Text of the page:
Limited to 56 copies, black rayskin spine, leather tips, marbled boards and endpapers, all edges gilt, finished with a silk ribbon and presented in a solander box.
– Sold out
Standard hardback edition
Limited to 1000 copies; bound in a sand cloth, stamped in black on front and spine, embossed deep blue endpapers, and hammered gold dustjacket.
Bibliothèque Rouge edition
Sewn paperback, 100 gsm paper; isbn 978 0 9931200 9 1
8vo (240 × 170 mm)
photographs, maps, diagrams, tables etc.
A defining text of the new magical renaissance, Star.Ships addresses the question of who we are now by tracing where we come from, and by drawing out the stories and the spirits that have journeyed and evolved with us. The goal is, as Gordon writes, the restoration of context.
To this end, White applies his globally-recognised data and demographics skills to realise a groundbreaking work of truly interdisciplinary research. Utilising mythological, linguistic and astronomical data to reconstruct palaeolithic magical beliefs, he maps them to the human journey out of Africa; explores which aspects of these beliefs and practices have survived into the Western tradition; and what the implications (and applications) of those survivals may be for us.
Written for a magically literate and operative audience, Star.Ships displays the flair, wit and engagement with evidence that adherents of his runesoup blog have come to expect from Gordon. He deftly handles vast time scales and cosmologies to build his case; avoids the pitfalls of alternative historians with a refreshing absence of dogma or wishful thinking; and, in a masterful deployment of the latest research, simultaneously questions outworn dominant narratives and is not afraid to champion the work of independent researchers and entertain forbidden discourses. It is exactly what chaos magic should be.
Göbekli Tepe, the Pyramids and Sphinx, Nabta Playa, Gunung Padang, Easter Island and Sundaland are some of the points spangled across a work of truly cosmic scope. Star.Ships beckons those who are willing to engage in the adventure to follow the great river of history that flows into and out of an ocean of stars. Minds will be blown.
Preface: The mission at the end of the world
One funeral at a time
The cathedral predates the city
Et in laurasia ego
Island of dragons
How a world ends
Expulsion from Eden
The mirror of heaven
The tree of many branches
Children of the mother of heaven
Conclusion: Canopy of stars
The Mission at the End of the World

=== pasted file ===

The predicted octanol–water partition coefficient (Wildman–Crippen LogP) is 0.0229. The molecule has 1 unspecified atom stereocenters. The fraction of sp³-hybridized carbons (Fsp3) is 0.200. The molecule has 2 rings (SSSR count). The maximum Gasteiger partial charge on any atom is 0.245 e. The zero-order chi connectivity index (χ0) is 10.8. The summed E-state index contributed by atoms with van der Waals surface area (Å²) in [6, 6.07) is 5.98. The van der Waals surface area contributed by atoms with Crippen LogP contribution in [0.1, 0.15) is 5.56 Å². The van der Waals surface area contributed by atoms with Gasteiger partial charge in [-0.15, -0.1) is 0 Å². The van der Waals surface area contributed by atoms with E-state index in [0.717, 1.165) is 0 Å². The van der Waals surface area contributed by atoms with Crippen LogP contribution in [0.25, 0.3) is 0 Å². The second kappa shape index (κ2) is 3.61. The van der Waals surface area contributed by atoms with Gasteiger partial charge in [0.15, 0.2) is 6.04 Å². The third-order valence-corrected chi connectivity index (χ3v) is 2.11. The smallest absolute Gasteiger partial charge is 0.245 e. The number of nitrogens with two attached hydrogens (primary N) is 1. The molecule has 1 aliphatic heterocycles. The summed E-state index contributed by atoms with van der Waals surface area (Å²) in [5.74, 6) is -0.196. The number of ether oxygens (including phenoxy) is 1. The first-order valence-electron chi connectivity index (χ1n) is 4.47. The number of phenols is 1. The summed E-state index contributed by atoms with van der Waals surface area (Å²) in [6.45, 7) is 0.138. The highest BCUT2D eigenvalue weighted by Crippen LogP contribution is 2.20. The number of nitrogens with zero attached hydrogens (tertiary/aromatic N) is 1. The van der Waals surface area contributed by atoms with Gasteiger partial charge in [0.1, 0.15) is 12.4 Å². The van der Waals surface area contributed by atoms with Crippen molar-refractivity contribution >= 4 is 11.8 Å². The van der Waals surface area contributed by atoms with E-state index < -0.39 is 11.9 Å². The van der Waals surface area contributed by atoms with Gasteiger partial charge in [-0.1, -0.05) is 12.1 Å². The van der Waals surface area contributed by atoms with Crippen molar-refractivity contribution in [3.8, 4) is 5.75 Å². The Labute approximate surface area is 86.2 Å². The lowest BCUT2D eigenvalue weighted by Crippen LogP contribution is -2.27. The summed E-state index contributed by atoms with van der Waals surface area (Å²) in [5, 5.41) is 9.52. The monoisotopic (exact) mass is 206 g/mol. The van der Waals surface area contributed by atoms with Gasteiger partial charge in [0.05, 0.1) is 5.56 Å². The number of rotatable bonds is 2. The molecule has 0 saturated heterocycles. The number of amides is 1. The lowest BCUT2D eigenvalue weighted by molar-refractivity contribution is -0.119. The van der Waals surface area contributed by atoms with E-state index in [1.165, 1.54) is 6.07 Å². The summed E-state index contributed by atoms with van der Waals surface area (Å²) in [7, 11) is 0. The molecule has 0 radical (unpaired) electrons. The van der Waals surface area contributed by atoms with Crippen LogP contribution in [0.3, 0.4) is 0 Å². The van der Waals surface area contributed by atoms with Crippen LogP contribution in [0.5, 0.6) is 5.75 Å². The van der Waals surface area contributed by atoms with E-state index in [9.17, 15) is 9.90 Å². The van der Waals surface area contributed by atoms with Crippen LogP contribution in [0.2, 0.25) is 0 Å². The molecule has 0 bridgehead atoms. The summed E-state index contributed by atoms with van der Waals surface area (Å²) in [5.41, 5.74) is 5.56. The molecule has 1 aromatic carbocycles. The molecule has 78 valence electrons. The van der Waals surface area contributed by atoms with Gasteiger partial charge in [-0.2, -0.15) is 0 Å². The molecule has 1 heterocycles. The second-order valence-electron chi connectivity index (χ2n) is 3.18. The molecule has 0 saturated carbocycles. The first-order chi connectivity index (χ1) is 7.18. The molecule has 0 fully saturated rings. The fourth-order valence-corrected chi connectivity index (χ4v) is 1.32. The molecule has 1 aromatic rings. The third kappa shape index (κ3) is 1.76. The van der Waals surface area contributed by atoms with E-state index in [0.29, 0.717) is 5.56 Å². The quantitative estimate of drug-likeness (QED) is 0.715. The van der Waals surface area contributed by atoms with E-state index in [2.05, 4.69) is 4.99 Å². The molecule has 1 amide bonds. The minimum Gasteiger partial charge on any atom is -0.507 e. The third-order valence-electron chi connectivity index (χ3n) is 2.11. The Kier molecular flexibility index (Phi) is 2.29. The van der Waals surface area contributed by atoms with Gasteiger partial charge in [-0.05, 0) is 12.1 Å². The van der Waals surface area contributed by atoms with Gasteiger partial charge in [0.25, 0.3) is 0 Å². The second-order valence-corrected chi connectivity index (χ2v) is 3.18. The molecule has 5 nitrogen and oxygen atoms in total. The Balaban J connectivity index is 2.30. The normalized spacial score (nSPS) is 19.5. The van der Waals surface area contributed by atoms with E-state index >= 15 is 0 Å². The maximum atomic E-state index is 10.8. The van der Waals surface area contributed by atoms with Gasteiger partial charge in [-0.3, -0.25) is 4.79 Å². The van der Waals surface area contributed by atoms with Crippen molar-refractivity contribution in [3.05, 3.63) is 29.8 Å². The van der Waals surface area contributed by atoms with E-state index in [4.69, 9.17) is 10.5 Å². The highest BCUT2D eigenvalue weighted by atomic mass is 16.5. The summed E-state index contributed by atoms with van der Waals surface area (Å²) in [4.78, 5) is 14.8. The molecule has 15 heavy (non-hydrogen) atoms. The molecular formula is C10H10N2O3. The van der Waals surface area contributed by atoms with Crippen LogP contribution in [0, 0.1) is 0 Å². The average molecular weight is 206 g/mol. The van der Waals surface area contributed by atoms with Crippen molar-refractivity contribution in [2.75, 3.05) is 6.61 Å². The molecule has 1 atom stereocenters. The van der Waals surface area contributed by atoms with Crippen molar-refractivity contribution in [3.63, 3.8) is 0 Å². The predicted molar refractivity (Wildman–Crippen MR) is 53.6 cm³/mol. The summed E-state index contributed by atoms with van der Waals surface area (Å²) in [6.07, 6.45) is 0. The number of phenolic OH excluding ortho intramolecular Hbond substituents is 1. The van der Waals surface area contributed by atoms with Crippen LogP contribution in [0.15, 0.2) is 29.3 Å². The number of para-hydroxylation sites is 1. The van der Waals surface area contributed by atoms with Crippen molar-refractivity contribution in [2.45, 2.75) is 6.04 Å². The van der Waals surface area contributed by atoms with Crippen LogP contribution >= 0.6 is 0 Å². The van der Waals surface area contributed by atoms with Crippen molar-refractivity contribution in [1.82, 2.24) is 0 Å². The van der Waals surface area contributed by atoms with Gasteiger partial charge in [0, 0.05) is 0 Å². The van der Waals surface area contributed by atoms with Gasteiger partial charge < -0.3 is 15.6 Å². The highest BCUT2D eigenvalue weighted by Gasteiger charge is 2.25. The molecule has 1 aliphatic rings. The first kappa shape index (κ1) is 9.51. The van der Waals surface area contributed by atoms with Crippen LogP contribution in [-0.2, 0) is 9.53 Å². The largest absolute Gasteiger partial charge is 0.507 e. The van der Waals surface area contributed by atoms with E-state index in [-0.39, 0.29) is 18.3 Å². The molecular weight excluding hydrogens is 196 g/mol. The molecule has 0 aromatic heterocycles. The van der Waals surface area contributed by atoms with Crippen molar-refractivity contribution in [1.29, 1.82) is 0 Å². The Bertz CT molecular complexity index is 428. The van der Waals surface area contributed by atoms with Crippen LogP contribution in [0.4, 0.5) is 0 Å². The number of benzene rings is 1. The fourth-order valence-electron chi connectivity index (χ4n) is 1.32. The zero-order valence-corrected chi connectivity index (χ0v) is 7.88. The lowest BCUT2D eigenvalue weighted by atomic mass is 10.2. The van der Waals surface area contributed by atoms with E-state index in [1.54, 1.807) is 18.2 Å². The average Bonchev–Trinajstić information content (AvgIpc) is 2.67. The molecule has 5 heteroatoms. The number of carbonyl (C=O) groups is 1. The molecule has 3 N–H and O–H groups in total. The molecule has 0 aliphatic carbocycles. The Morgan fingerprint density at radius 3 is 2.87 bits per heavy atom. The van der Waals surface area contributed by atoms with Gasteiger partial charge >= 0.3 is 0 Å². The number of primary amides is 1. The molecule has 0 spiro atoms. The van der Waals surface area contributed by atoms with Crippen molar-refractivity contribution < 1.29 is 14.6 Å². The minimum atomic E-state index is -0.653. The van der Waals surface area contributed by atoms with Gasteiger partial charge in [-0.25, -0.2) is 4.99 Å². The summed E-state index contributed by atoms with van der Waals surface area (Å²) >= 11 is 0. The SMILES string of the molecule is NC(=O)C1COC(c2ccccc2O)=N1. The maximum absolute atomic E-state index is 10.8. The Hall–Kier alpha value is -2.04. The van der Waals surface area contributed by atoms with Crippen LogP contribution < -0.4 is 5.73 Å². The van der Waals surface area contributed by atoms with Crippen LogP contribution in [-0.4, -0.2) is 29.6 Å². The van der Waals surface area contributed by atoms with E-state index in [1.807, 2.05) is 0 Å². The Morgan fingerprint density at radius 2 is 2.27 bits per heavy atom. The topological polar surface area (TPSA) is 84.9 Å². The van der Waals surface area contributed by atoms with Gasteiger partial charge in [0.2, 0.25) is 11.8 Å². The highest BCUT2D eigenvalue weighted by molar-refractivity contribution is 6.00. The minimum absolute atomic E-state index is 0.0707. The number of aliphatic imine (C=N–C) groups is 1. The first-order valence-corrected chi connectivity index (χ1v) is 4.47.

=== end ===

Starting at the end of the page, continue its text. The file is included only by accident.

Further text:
The Sepik is the greatest river no one has ever heard of. Winding like a cosmic serpent down from the New Guinea highlands, it has the fifth largest annual flow on the planet. Lacking a delta for her mouth, she stains the ocean brown for miles. Such is her volume, it is said that the local boatmen can draw fresh water straight from the sea. People have been living and dying on her banks for more than 40,000 years. She has welcomed and bid depart to whole cultures. She is untroubled by Ice Ages. My aunt was born on the banks of the Sepik and my grandfather once ran the province so named for it.
It is a place of curious survivals, of forgotten things. Up in the highlands, claims of seeing living examples of Homo floresiensis – the famous ‘Indonesian hobbit’ believed to have died out ten millennia ago – persist into modern times. The day my aunt was born, four Japanese soldiers, who had been hiding among the natives of Dutch New Guinea for the ten years since the war, arrived in the province capital of Wewak. They boarded a ship, the Taisei Maru, which had come to collect the remains of the war dead and return them to Japan. My grandmother covered the story for the Australian Broadcasting Corporation and then went into labour that night.
Stories are perhaps the most curious of survivals. They can fall in and out of remembrance. Who is telling them often matters more than how they are stored. For probably tens of millennia it was the shamans and sorcerers who kept the stories of the tribes, who held the mirror of identity and meaning up to their people. Like so much in the West, this function has been outsourced from us with predictably disastrous local consequences. In the mid-twentieth century, academia became aware that our understanding of knowledge is always situational and always contingent on cultural institutions that create that knowledge. But by then it was too late. Our stories had passed from us. This was too much power to hand over. It was a bad deal.
Any given field makes ‘truth statements’ that form a network of relationships with themselves, governed by a worldview that establishes what is or is not knowledge within that field. Stories that fall outside this network first become untrue, and then they fade completely from reality. In the early years of the twenty first century, the empowered, informed shaman is presented with the opportunity to rescue these fading stories from the spirit world and restore them to the tribe. As with all journeys to the spirit world, dangers abound for the unprepared. Discretion, parsimony and evidence-based reasoning, now that they exist in the wider culture, belong here as much as they do in the hard sciences. These are the fetishes we must carry to extract truthful stories from the spirits.
Although not my own, one more Sepik story is illustrative of the prey we seek and the nature of its habitat. In his classic Eden in the East, Dr Oppenheimer, while on medical patrol in the early 1980s, was treating an American woman who was living, along with her husband, among a tribe that had only been ‘first discovered’ the previous year. These Americans were missionaries of a new kind. Instead of teaching English to the tribe so that they may read the Bible, the Americans were there to learn the local language so that they could return to the Midwest and have an indigenous Bible printed. It occurred to Dr Oppenheimer that once these missionaries had left, the tribe would be filled with foreign stories and legends – of Moses and the flight from Egypt, of Noah, of Jesus – with no archaeological or genetic evidence indicating how these tales arrived in the first place. They would just be there, a memory of an imprint. Israelites standing uncomfortably under a banana tree spirit, warily eyeing the ancestral death masks, like confused foreign guests at a wedding reception. The Sepik keeps these ghosts, and many similar, older ones besides.